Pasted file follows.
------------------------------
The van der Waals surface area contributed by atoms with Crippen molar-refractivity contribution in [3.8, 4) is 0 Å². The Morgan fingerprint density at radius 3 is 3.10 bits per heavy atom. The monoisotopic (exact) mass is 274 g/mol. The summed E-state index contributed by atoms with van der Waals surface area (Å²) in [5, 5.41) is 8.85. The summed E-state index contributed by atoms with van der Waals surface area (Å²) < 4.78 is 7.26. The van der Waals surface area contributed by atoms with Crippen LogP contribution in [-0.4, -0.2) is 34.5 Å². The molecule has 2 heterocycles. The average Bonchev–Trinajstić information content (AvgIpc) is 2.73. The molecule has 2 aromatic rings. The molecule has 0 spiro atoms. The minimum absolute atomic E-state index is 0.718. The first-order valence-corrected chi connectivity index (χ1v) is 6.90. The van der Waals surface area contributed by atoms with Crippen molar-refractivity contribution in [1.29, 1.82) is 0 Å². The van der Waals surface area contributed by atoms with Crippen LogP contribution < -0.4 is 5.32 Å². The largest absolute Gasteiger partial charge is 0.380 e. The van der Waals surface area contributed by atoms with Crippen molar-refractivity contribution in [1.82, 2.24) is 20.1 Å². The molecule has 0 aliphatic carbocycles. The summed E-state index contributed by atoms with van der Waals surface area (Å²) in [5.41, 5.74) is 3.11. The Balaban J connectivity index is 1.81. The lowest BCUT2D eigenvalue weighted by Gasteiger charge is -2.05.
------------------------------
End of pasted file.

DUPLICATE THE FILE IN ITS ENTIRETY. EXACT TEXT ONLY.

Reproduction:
The van der Waals surface area contributed by atoms with Crippen molar-refractivity contribution in [3.8, 4) is 0 Å². The Morgan fingerprint density at radius 3 is 3.10 bits per heavy atom. The monoisotopic (exact) mass is 274 g/mol. The summed E-state index contributed by atoms with van der Waals surface area (Å²) in [5, 5.41) is 8.85. The summed E-state index contributed by atoms with van der Waals surface area (Å²) < 4.78 is 7.26. The van der Waals surface area contributed by atoms with Crippen LogP contribution in [-0.4, -0.2) is 34.5 Å². The molecule has 2 heterocycles. The average Bonchev–Trinajstić information content (AvgIpc) is 2.73. The molecule has 2 aromatic rings. The molecule has 0 spiro atoms. The minimum absolute atomic E-state index is 0.718. The first-order valence-corrected chi connectivity index (χ1v) is 6.90. The van der Waals surface area contributed by atoms with Crippen molar-refractivity contribution in [1.29, 1.82) is 0 Å². The van der Waals surface area contributed by atoms with Crippen LogP contribution < -0.4 is 5.32 Å². The largest absolute Gasteiger partial charge is 0.380 e. The van der Waals surface area contributed by atoms with Crippen molar-refractivity contribution in [1.82, 2.24) is 20.1 Å². The molecule has 0 aliphatic carbocycles. The summed E-state index contributed by atoms with van der Waals surface area (Å²) in [5.41, 5.74) is 3.11. The Balaban J connectivity index is 1.81. The lowest BCUT2D eigenvalue weighted by Gasteiger charge is -2.05.